Ambac Indemnity Corporation, an insurer of municipal bonds, appeals from the trial court's order declaring invalid a contract between Berrien County and the Berrien County Resource Recovery Development Authority and granting a permanent injunction prohibiting the levy of taxes to pay for revenue bonds for a recycling facility. We conclude that the validation order issued December 1, 1988, in the bond validation proceeding is conclusive on the validity of the contract and reverse.
The county and authority entered into an intergovernmental contract in November 1988 for the construction of a resource recovery system in Berrien County. The authority agreed to issue two million dollars in revenue bonds to finance and operate the system and to provide garbage and solid waste disposal services. In return, the county agreed to pay the authority any deficiency between the authority's revenues and the amount required to pay the principal and interest on the authority's bonds with the deficit to come from the county's general fund or tax proceeds. This contract served as security for the bonds. The Superior Court of Berrien County validated the contract and bonds in a court proceeding on December 1, 1988. State v. Berrien County Resource Recovery Dev. Auth., Civil Action No. 88-C-332. Proper notice of the hearing was published; no one intervened, objected, or appealed the validation order. Following the validation, bonds were sold and Ambac issued a municipal bond insurance policy guaranteeing payment of the bonds.
Bobby C. Akridge, a taxpayer and county resident, filed this action in October 1991 against the Berrien County Board of Commissioners and the county tax commissioner, seeking declaratory and injunctive relief. Ambac intervened and moved to dismiss the complaint on grounds of res judicata, citing the validation order. In March 1992, Akridge moved to set aside the validation order on the grounds of fraud and mistake. The trial court found the bond validation proceeding was not controlling, declared the contract invalid, and granted a permanent injunction prohibiting the county from making payments to the authority or levying or collecting any tax to make payments. Ambac appeals.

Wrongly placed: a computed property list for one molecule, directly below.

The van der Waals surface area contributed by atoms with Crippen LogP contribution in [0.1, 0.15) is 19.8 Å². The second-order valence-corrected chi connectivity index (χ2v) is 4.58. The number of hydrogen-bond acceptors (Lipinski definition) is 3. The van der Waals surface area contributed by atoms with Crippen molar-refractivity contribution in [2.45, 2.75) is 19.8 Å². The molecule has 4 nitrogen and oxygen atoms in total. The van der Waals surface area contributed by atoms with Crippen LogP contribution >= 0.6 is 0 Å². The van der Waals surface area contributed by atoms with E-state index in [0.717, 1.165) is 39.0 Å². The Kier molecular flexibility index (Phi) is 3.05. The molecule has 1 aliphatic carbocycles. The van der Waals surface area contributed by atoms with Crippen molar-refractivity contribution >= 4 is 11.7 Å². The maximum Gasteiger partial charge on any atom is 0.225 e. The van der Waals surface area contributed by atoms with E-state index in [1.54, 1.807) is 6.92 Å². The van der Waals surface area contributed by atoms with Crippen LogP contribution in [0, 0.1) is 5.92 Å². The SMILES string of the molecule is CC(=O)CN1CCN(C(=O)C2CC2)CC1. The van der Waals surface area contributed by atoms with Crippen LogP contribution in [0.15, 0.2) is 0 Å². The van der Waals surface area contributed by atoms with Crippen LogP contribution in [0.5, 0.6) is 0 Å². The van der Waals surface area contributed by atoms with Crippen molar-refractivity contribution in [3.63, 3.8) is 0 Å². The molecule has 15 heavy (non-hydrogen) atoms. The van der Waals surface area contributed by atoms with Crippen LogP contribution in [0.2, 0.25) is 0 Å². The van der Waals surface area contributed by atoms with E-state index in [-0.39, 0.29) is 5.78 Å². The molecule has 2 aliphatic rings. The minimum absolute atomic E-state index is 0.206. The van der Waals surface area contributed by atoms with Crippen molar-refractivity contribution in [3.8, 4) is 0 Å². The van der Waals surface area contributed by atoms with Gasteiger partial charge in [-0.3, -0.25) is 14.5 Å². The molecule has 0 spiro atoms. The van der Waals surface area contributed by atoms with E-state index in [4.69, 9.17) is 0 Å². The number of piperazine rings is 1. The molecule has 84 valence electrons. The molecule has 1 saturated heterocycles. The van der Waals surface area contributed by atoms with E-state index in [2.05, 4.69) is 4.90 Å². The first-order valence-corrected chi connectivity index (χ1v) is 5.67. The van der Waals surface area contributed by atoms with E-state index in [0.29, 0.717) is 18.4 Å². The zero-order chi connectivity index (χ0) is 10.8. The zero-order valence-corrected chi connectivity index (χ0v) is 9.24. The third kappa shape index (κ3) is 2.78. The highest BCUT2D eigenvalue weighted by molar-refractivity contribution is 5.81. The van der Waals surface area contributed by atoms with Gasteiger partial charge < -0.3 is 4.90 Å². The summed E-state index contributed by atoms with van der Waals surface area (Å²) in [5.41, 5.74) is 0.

1. The State Constitution requires the General Assembly to provide for "incontestable and conclusive" validation of revenue bonds.
OCGA § 36-82-78 (1987). This court has held consistently that this statutory provision prevents any collateral attack by the county, county residents, or taxpayers who had proper notice of the validation proceedings but chose not to intervene. See Charlton Dev. Auth. v. Charlton County, 253 Ga. 208, 209 (317 S.E.2d 204) (1984); Gibbs v. City of Social Circle, 191 Ga. 422, 424 (12 S.E.2d 335) (1940). "`The judgment of validation ... from which no timely appeal was filed, was conclusive on the question of the validity of the bonds and the security therefor.' (Emphasis supplied.)" Charlton County, 253 Ga. at 209 (quoting Miller v. Columbus, 229 Ga. 234, 236 (190 S.E.2d 535) (1972)).